Program Management

Risk Management

Risk management is integral to effective program management and systems engineering in both Agile development and traditional programs. Programs adopting Agile software development practices generally manage risk in the same way as traditional DoD programs, but face different levels and sources of risk. They still require a rigorous process to regularly identify, assess, mitigate, and track risks. Programs must actively manage risks by integrating mitigation strategies into acquisition strategies and key program processes throughout the program lifecycle. Agile enables some unique risk management aspects and mitigations.

Programs should establish a risk management process during the Materiel Solution Analysis phase and include the process in their acquisition strategy. Risks are identified as a critical element of the AoA and related technical analysis. The program office, functional sponsors, and other key stakeholders should collaboratively identify, assess, and develop mitigation strategies for program risks. A diverse set of contributors will ensure identification of risks across all functional areas, support a common understanding/assessment, and garner support for selected mitigation strategies. Risk assessments aid in the selection of an alternative, acquisition and contract strategies, and are presented at Milestone A. Successful programs designate a risk lead(s) who is accountable for continually identifying, assessing, managing, and communicating risks to program stakeholders while establishing risk management processes.

Within an Agile environment, managing risk is an integral part of release and sprint planning and development. The Agile process itself has built many features into the development process to manage risk; for example, decomposing development into small releases and sprints usually reduces performance expectation risk and may reduce overall program cost and schedule risks. Estimates for smaller efforts (e.g., 6-month releases) tend to have a higher fidelity than those for entire programs or increments (e.g., 5–10 years), and over time the estimates improve as sprints and releases generate valuable data. Frequent software deliveries of high-priority user capabilities and responsiveness to changes often mitigate the risk of user dissatisfaction. Incorporating mature technology and designs in shorter releases and sprints helps to manage technical risks. Program failures in releases and sprints are smaller and therefore have less overall impact; they also provide valuable lessons for future developments.

Agile development reduces overall program risk because the program regularly delivers some degree of useful capability in each release. Thus, even if a program’s budget is cut or eliminated along, in most cases deployed releases provide users with some level of fielded capability. Furthermore, Agile development focuses on users’ highest priority capabilities first; thus users need not wait 5–10 years to receive critical capabilities. Capability demonstrations to users at the end of each sprint reduce the risk that the final product will fail to meet users’ expectations, since users can provide ongoing feedback on deployed capabilities to inform and shape future releases. Lastly, short development timelines provide a steady pipeline to infuse mature technologies effectively into the system and enterprise.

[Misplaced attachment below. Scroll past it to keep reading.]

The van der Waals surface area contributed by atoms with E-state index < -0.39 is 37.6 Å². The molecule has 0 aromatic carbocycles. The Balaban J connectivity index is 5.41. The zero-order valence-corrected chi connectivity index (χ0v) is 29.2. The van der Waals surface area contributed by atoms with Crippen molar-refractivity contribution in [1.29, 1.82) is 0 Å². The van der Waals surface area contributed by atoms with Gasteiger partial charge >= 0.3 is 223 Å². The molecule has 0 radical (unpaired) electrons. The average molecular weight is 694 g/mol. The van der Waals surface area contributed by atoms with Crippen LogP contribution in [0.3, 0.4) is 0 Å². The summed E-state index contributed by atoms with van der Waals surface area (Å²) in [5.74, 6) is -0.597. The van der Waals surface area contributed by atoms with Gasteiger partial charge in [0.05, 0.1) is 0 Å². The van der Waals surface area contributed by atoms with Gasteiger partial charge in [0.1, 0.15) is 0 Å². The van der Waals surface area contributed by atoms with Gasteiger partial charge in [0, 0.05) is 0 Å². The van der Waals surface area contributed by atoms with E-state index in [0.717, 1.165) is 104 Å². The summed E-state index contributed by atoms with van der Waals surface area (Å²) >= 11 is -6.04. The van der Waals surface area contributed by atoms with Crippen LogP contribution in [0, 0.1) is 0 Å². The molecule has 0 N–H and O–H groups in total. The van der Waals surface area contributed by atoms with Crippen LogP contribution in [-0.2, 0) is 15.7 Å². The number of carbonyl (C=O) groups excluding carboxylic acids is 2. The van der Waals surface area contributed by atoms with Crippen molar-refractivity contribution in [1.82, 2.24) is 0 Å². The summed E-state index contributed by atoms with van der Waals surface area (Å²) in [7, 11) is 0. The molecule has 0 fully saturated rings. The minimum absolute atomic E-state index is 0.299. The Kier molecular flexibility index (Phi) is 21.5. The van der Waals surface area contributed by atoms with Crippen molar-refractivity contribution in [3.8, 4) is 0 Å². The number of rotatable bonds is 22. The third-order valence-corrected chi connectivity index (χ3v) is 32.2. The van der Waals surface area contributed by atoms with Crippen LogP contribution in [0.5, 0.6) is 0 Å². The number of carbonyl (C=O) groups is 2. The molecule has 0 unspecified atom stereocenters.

An Agile environment does not reduce all risks, as coordinating and integrating many smaller developments involves increased complexity. Similarly, as more development teams are involved, possibly including multiple contractors, integration risks increase. Success depends on an effective program manager and chief engineer, working with enterprise architects and stakeholders, who can effectively design and implement solutions.

Programs also run risks when transitioning and adapting to an Agile culture. During the early adoption period, it is especially critical that the program office and contractor teams have personnel with Agile experience. Agile coaches can also provide guidance to assist programs in tailoring and executing Agile roles, processes, and environments.

A key development risk can occur if requirements are continuously deferred to future sprints or releases, commonly referred to as technical debt. Often the developers find that they cannot meet all of the requirements in a sprint; thus requirements continue to shift to the right, creating a bow wave effect. One way to help mitigate the requirements shift risk is to make the last sprint in each release a “catch-up” sprint involving no new requirements. This helps to keep the overall program schedule and cost on-track.

A final key risk to consider is the user community’s ability to handle the planned releases. When defining the release schedule, a program must consider the users’ ability to integrate releases into their operational environment. This is dictated in part by the amount of change visible to the user community and the extent to which users must change their way of doing business. Training and documentation are often highlighted as constraints, but strategies exist for smoother integration. Experience may have identified some established periods where the operational community cannot integrate new releases.

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